Poser Python tutorial?

  • I'll make this quick... any chance of someone making a quick tutorial of how to write a Python program for Poser for a beginner like me? I'm not looking for anything elaborate. Maybe something like make a clock or how to turn off and on a Poser light. Load Poser cube or figure. etc.etc. I need something Poser oriented that I can learn from without it being too difficult.

  • I don't program but here is a good link:


  • import poser

    scene = poser.Scene()

    for light in scene.Lights():

    if light.LightOn():
        light.SetLightOn(0)  # Turn light off
        light.SetLightOn(1)  # Turn Light on


  • Example to help finding an object in the hierarchy (can be tedious, depending on the number of sub-items...)

    Open the hierarchy window, select an item from which the search will be done, and run the script you will find here.

    Reading existing simple python scripts is a good start.

  • Poser Ambassadors

    There is a python manual that comes with Poser, or at least it did with P10/2014. You might also check out PhilC's site for an extensive lesson manual he created. I bought it a year or two ago but haven't worked my way through it yet.

  • Check this...Python Tutorial

  • @eclark1849 something I fall back on constantly with Python syntax and usage is to just type in my browser search bar "python <thing-i'm-looking-for>" there are huge volumes of discussions on Stack Overflow which are very helpful, and the syntax definitions for Python are all online, so I rarely find myself stuck, unless it's something to do with an algorithm or math problem that's not directly python related.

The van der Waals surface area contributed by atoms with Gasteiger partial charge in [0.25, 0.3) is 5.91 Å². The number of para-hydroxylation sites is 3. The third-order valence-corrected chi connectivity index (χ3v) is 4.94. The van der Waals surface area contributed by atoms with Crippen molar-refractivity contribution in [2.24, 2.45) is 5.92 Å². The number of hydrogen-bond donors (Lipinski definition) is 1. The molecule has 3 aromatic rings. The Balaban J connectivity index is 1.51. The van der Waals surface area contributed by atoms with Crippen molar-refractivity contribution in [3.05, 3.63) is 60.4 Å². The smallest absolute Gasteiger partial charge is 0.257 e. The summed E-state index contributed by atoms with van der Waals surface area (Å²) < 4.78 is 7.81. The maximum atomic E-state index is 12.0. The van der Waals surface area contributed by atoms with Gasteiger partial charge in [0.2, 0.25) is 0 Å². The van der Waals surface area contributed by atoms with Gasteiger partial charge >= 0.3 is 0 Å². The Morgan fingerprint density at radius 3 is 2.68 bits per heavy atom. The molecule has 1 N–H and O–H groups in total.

The risk with asking for a non-specific tutorial is getting RTFM type answers. It's a lot easier to provide specific answers to specific questions, but, never be afraid to ask. :-)

    Poser also has some bundled Python scripts in poser.AppLocation()/Runtime/Python/poserScripts/
    0_1549940822799_Screen Shot 2019-02-12 at 2.05.50 pm.png some of the geometry related scripts are especially revealing for how Poser deals with meshes and vertices.

    The Python Shell within Poser is a great playground for testing out bits of script, and supports command completion for defined identifiers. Just remember to make lots of shortcut definitions like:

    scene = poser.Scene()

    to save lots of repetitive typing. When I'm doing lots of nested loops, like traversing the nodes of a material/layer/shadertree, I'll build up the known states by throwing in dummy "pass" statements, inside the inner loop, to give the shell a chance to populate it's known identifier lists, so that command completion can work:

    actor = scene.CurrentActor()
    for mat in actor.Materials():

    If I try to put the inner loop in immediately, I'll find that until I've executed the block of code which will assign a value to the variable "mat", I won't get the command completion popup when I type "mat." (mat-dot), to show me what methods and attributes the "mat" object has.

    Next step, I can go a bit further, and don't have to define "actor" again:

    for mat in actor.Materials():
        for layer in mat.Layers(): # Now command completion will show me that mat has a method "Layers"
            tree = layer.ShaderTree() # But so far, cmd completion couldn't tell me layer has a "ShaderTree" method